that largely speaks to sociology, and the indoctrination of academia
in general. The text book this student was required to use defined law as "governmental social control". It was a definition that was causing
problems for this student, until he concluded that this definition was false. Upon concluding this, he accepted that in order to answer "correctly"
on any test asking what law was, that he would have to answer in the way the book defined it, but he used his own critical thinking skills, along with
my guidance pointing him towards literature and doctrines that refuted this definition, to know that just because he was being indoctrinate it didn't
mean he had to accept the indoctrination as fact.
This text book spent a great deal of time discussing "social norms" and the author was clearly of the mind that a current "social norm" was that
drinking alcohol was not accepted as a part of that "social norm". He made no distinction between drunkenness and drinking alcohol, simply asserted
that drinking alcohol was not a social norm and that when mass media glorifies drinking alcohol they are failing in their role as an "enforcer of
social norms". This is indoctrination, but is not a reasonable description of the social attitude towards drinking. It is arguable that the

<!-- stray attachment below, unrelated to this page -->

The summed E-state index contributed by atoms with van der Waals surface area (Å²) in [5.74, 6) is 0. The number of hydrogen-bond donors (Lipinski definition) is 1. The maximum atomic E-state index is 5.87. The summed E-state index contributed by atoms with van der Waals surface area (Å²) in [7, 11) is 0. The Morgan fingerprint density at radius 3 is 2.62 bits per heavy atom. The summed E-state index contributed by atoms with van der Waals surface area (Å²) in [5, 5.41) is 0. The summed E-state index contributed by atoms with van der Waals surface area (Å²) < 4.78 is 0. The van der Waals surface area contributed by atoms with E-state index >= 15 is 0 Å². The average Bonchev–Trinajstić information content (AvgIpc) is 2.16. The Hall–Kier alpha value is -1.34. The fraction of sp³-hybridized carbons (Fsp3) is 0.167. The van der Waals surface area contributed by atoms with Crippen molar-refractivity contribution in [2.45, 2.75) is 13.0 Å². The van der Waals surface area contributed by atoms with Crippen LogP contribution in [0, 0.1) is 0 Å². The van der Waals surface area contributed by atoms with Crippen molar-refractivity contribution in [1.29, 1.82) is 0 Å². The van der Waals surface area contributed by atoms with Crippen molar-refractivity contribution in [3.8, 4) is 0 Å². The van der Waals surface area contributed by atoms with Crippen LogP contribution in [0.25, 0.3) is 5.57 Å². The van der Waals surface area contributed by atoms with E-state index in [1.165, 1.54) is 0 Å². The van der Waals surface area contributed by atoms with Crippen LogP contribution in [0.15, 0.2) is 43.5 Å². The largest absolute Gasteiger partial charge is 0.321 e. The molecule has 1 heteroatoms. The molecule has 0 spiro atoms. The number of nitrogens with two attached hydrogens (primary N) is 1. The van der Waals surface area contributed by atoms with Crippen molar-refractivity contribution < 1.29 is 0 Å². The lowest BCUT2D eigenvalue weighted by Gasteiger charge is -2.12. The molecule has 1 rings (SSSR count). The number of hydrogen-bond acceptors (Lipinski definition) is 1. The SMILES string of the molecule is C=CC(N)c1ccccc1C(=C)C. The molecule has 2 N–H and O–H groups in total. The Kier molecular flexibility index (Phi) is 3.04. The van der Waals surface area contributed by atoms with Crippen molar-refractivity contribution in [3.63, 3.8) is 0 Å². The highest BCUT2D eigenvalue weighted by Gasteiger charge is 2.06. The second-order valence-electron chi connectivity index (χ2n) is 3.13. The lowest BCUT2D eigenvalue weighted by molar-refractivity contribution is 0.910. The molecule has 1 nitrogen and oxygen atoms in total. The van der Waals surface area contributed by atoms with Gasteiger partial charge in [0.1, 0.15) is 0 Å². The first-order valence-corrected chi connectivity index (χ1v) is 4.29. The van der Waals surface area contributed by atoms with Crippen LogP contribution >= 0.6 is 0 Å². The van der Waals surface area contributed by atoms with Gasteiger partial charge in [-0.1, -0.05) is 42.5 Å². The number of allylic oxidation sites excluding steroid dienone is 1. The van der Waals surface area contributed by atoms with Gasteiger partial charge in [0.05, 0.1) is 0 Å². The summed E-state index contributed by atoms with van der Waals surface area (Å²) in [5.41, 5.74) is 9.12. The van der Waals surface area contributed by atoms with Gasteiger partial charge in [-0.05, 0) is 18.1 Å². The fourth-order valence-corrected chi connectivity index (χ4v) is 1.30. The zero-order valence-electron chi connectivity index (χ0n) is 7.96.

"social norm" regarding drinking and driving was more lax at a point in history than it is today. Regardless of societies attitudes towards
drinking and driving, if that action becomes reckless driving, it is not, nor has it ever been a right. This, in my estimation, is a reasonable
understanding of rights.
You brought a smile to my face when you responded to my citation of Aristotle's assertion that all things aim towards the greater good. I agree with
you that we would all be better off if people understood this, and put more effort in perfecting their aim. You also suggested I was being too kind
to police officers in general because I asserted that they all aim towards the greater good. I respectfully disagree. I was not being kind, simply
practical. All people aim towards the greater good, this is not the problem. The problem lies in their aim. For those who have an accurate aim, the
greater good is easier to accomplish. For those whose aim is less than accurate, the greater good is not so easily accomplished. Just as the blind
person with a gun I spoke to earlier will have a difficult time hitting a bulls eye on a target, the ethically blind will have a problem hitting their
mark when they aim towards the greater good. I was not being kind to police officers, and spoke to that aim, and suggested that most police officers
have far better aim with a gun than with the greater good.
I will accept your defense of symbols and what they mean to people, in this context the symbol of the badge of law enforcement. In the end, we agree
on far more than we disagree, and that my brother, is a good thing. Thank you for contributing to this thread. It is always a genuine pleasure to
read your words, and I am as equally proud to be on the same team as you, as I am with Proto.